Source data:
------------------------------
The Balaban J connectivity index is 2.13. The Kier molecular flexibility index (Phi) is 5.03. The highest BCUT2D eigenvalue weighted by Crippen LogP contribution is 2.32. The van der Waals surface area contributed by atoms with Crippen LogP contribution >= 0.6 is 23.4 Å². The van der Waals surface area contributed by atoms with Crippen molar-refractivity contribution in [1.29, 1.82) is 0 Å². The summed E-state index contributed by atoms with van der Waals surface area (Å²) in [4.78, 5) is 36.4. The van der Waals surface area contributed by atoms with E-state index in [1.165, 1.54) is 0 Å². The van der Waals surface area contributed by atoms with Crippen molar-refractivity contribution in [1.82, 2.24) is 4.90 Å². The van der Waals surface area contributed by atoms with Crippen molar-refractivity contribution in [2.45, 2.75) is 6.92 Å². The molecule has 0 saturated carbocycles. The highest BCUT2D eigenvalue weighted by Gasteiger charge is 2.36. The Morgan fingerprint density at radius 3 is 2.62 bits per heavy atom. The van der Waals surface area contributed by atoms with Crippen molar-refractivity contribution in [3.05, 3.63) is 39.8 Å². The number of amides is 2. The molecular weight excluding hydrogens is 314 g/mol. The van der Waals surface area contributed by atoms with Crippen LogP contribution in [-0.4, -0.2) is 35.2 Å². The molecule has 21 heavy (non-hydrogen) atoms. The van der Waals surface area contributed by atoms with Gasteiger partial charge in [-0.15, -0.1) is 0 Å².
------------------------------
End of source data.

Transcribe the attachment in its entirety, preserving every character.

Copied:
The Balaban J connectivity index is 2.13. The Kier molecular flexibility index (Phi) is 5.03. The highest BCUT2D eigenvalue weighted by Crippen LogP contribution is 2.32. The van der Waals surface area contributed by atoms with Crippen LogP contribution >= 0.6 is 23.4 Å². The van der Waals surface area contributed by atoms with Crippen molar-refractivity contribution in [1.29, 1.82) is 0 Å². The summed E-state index contributed by atoms with van der Waals surface area (Å²) in [4.78, 5) is 36.4. The van der Waals surface area contributed by atoms with E-state index in [1.165, 1.54) is 0 Å². The van der Waals surface area contributed by atoms with Crippen molar-refractivity contribution in [1.82, 2.24) is 4.90 Å². The van der Waals surface area contributed by atoms with Crippen molar-refractivity contribution in [2.45, 2.75) is 6.92 Å². The molecule has 0 saturated carbocycles. The highest BCUT2D eigenvalue weighted by Gasteiger charge is 2.36. The Morgan fingerprint density at radius 3 is 2.62 bits per heavy atom. The van der Waals surface area contributed by atoms with Crippen molar-refractivity contribution in [3.05, 3.63) is 39.8 Å². The number of amides is 2. The molecular weight excluding hydrogens is 314 g/mol. The van der Waals surface area contributed by atoms with Crippen LogP contribution in [-0.4, -0.2) is 35.2 Å². The molecule has 21 heavy (non-hydrogen) atoms. The van der Waals surface area contributed by atoms with Gasteiger partial charge in [-0.15, -0.1) is 0 Å².